On arrival in Chuna, he started work as a log handler at a sawmill, a place where he had worked during his previous period of exile. Later in 1975, he suffered an attack of neuritis, and was hospitalized in Irkutsk, although he was forced to leave before he was fully recovered.

During his exile in Siberia, he managed to complete his second book, From Tarusa to Siberia, in October 1975; it covers the then-recent trial and hunger strike. In 1976, he was one of the founders of the influential and pathbreaking Moscow Helsinki Group.

His last period of freedom[edit]

In September 1978, his term of exile ended, and he was allowed to leave Chuna, and he and his family moved back to the vicinity of Moscow. He was given an ultimatum to leave the Soviet Union or go back to prison, but ignored it.

During this period, he completed his third and final book, To Live Like Everyone; the title was a favourite phrase of his. It covered the period from 1966 to 1969, when he was writing My Testimony, up through his trial in retribution for its publication.

This book contributed to his demise, though: in 1980, he was arrested for publishing it. On 3 September 1981 he went on trial for "anti-Soviet agitation", and the next day was given a 15-year sentence (the last 5 of internal exile). He would not complete this sentence.

Marcheko's final hunger strike and death[edit]

Little is known of his last period of imprisonment, although in December 1983 he was badly beaten by guards, losing consciousness as a result.

Over the next few years, Bogoraz began a public campaign to free all Soviet political prisoners, which proved ultimately successful when Gorbachev began mass releases in 1987. However, this proved too late for Marchenko, who had died not long before Gorbachev's announcement - ironically, from the effects of a hunger strike demanding the release of all Soviet political prisoners.

This last hunger strike started on 4 August 1986 when he wrote a letter to the Helsinki review conference in Vienna. Sadly, there was little reaction to his hunger strike from the world press. It continued through November, although Bogoraz believed that he ended it around the end of November, when he was placed on the sick list.

Although there were indications shortly before his death that the Soviet authoritites were on the verge of releasing him, Marchenko died before that could happen, on 8 December after being hospitalized the day before.

The exact cause of his death is not certain; some reports indicate problems with his heart, others a stroke. However, it was certainly caused by the effects of the long hunger strike.

Funeral[edit]

His wife and son travelled to Chistopol to bury him there; they were not allowed to bring his body back to Moscow for burial.

He was buried on 12 December, near the prison in Chistopol, after Russian Orthodox rites at a church nearby. His widow was denied a death certificate, and had to write his name in ballpoint pen on the pine cross on his grave.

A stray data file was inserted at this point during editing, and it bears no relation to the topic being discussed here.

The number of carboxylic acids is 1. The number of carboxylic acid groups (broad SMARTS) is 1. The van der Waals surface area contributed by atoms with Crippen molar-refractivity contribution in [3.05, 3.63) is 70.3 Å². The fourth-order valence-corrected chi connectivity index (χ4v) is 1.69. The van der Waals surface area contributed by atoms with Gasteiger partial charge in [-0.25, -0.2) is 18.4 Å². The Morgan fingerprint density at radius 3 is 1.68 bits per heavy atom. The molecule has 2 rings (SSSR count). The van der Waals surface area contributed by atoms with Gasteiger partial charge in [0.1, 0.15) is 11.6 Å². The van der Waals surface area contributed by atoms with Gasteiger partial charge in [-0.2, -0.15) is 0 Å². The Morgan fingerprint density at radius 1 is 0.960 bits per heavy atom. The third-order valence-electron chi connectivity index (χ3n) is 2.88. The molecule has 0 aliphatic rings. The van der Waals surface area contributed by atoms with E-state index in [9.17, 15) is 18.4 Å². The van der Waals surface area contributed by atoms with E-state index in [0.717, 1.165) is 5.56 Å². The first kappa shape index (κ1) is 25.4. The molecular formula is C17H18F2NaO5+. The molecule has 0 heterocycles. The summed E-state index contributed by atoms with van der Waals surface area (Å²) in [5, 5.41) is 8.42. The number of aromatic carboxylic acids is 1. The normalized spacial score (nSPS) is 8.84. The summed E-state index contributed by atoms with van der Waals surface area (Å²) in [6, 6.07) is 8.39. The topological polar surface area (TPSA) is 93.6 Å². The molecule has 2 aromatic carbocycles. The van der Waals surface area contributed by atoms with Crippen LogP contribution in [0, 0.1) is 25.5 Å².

Sakharov Prize for Freedom of Thought (posthumously)[edit]

On the award of the Sakharov Prize to his widow, Larissa Bogoraz, in 1988, Andrei Sakharov himself paid tribute to Anatoli Marchenko, saying, in a message to the EP: 'in My Testimony Marchenko was the first to tell the truth about the post-Stalin labour camps and prisons. His book became one of the foundation stones of the human rights movement in our country. With its spirit of morality through non-violent struggle for justice, with its aspiration towards unconcealed and complete truth, the book aroused the hatred of the organs of repression towards its author. The whole of his subsequent life and his tragic death on Chistopol prison was their way of repaying him for this truth, this steadfastness, for his high moral principle. The achievement of Marchenko's life and work is an enormous contribution to the cause of democracy, of humanity and of justice'.[11]

Quotations[edit]

  • "When I was locked up in Vladimir Prison I was often seized by despair. Hunger, illness, and above all helplessness, the sheer impossibility of struggling against evil, provoked me to the point where I was ready to hurl myself upon my jailers with the sole purpose of being killed. .. One thing alone prevented me, one thing alone gave me the strength to live through that nightmare; the hope that I would eventually come out and tell the whole world what I had seen and experienced. .. And I gave my word on this to my comrades who were doomed to spend many more years behind bars and barbed wire." (Introduction to My Testimony)
  • "I am convinced that publicity is the sole effective means of combatting the evil and lawlessness which is rampant in my country today."

Notes[edit]

1 There is some confusion about the date; From Tarusa to Siberia gives 1971, and To Live Like Everyone gives 1973.

Citations[edit]

  1. ^ a b Marchenko, Anatoly (1971) [1969]. Scammell, Nichael, ed. My Testimony. Harmondsworth, Middlesex, England: Penguin. , pg. 25
  2. ^ Marchenko, Anatoly (1980). Rubinstein, Joshua, ed. From Tarusa to Siberia. Royal Oak, Michigan: Strathcona. , pg. 17
  3. ^ a b c Hyung-min, Joo (2004). "Voices of Freedom: Samizdat". Europe-Asia Studies 56 (4): 571–94. doi:10.1080/0966813042000220476. 
  4. ^ Marchenko, Anatoly (1989). Goldberg, Paul, ed. To Live Like Everyone. New York: Henry Holt. , pg. 5
  5. ^ "To Live Like Everyone", pg. vi
  6. ^ Natan Shcharansky. "The Limits of Glasnost". Heritage Foundation. Retrieved 28 March 2013. 
  7. ^ "To Live Like Everyone", pg. 219
  8. ^ "To Live Like Everyone", pg. 217
  9. ^ "My Testimony", pg. 13, pg. 25
  10. ^ "My Testimony", pp. 26-27
  11. ^ Sakharov Prize Network. "Anatoli Marchenko". Retrieved 10 December 2013. 

Bibliography[edit]

  • Anatoly Marchenko, (translator Michael Scammell), My Testimony (Dutton, New York, 1969)
  • Anatoly Marchenko, (editor Joshua Rubenstein), From Tarusa to Siberia (Strathcona, Michigan, 1980)
  • Anatoly Marchenko, (translator Paul Goldberg), To Live Like Everyone (Henry Holt & Co., New York, 1989)

Other sources[edit]